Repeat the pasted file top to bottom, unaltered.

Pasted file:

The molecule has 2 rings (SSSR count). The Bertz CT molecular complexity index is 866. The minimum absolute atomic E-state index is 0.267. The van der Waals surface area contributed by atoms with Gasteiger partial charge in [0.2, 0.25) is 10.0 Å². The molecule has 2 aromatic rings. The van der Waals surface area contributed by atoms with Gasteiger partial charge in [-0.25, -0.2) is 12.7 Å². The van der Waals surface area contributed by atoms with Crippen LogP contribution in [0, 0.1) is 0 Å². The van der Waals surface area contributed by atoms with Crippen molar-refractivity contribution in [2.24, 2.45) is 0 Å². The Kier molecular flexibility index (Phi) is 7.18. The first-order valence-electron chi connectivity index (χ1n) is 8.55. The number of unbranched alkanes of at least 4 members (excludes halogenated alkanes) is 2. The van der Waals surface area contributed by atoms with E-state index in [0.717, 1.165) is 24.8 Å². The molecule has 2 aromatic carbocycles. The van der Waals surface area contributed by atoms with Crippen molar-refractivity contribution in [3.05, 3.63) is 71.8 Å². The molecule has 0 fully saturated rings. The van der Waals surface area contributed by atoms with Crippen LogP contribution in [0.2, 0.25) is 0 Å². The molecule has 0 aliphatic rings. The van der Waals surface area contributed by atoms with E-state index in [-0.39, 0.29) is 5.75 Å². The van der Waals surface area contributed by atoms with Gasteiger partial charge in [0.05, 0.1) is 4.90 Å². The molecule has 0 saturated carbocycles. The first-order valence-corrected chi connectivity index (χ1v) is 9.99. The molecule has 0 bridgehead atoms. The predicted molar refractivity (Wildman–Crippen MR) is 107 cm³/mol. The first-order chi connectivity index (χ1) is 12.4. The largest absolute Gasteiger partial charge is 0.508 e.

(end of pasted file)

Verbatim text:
The molecule has 2 rings (SSSR count). The Bertz CT molecular complexity index is 866. The minimum absolute atomic E-state index is 0.267. The van der Waals surface area contributed by atoms with Gasteiger partial charge in [0.2, 0.25) is 10.0 Å². The molecule has 2 aromatic rings. The van der Waals surface area contributed by atoms with Gasteiger partial charge in [-0.25, -0.2) is 12.7 Å². The van der Waals surface area contributed by atoms with Crippen LogP contribution in [0, 0.1) is 0 Å². The van der Waals surface area contributed by atoms with Crippen molar-refractivity contribution in [2.24, 2.45) is 0 Å². The Kier molecular flexibility index (Phi) is 7.18. The first-order valence-electron chi connectivity index (χ1n) is 8.55. The number of unbranched alkanes of at least 4 members (excludes halogenated alkanes) is 2. The van der Waals surface area contributed by atoms with E-state index in [0.717, 1.165) is 24.8 Å². The molecule has 2 aromatic carbocycles. The van der Waals surface area contributed by atoms with Crippen molar-refractivity contribution in [3.05, 3.63) is 71.8 Å². The molecule has 0 fully saturated rings. The van der Waals surface area contributed by atoms with Crippen LogP contribution in [0.2, 0.25) is 0 Å². The molecule has 0 aliphatic rings. The van der Waals surface area contributed by atoms with E-state index in [-0.39, 0.29) is 5.75 Å². The van der Waals surface area contributed by atoms with Gasteiger partial charge in [0.05, 0.1) is 4.90 Å². The molecule has 0 saturated carbocycles. The first-order valence-corrected chi connectivity index (χ1v) is 9.99. The molecule has 0 bridgehead atoms. The predicted molar refractivity (Wildman–Crippen MR) is 107 cm³/mol. The first-order chi connectivity index (χ1) is 12.4. The largest absolute Gasteiger partial charge is 0.508 e.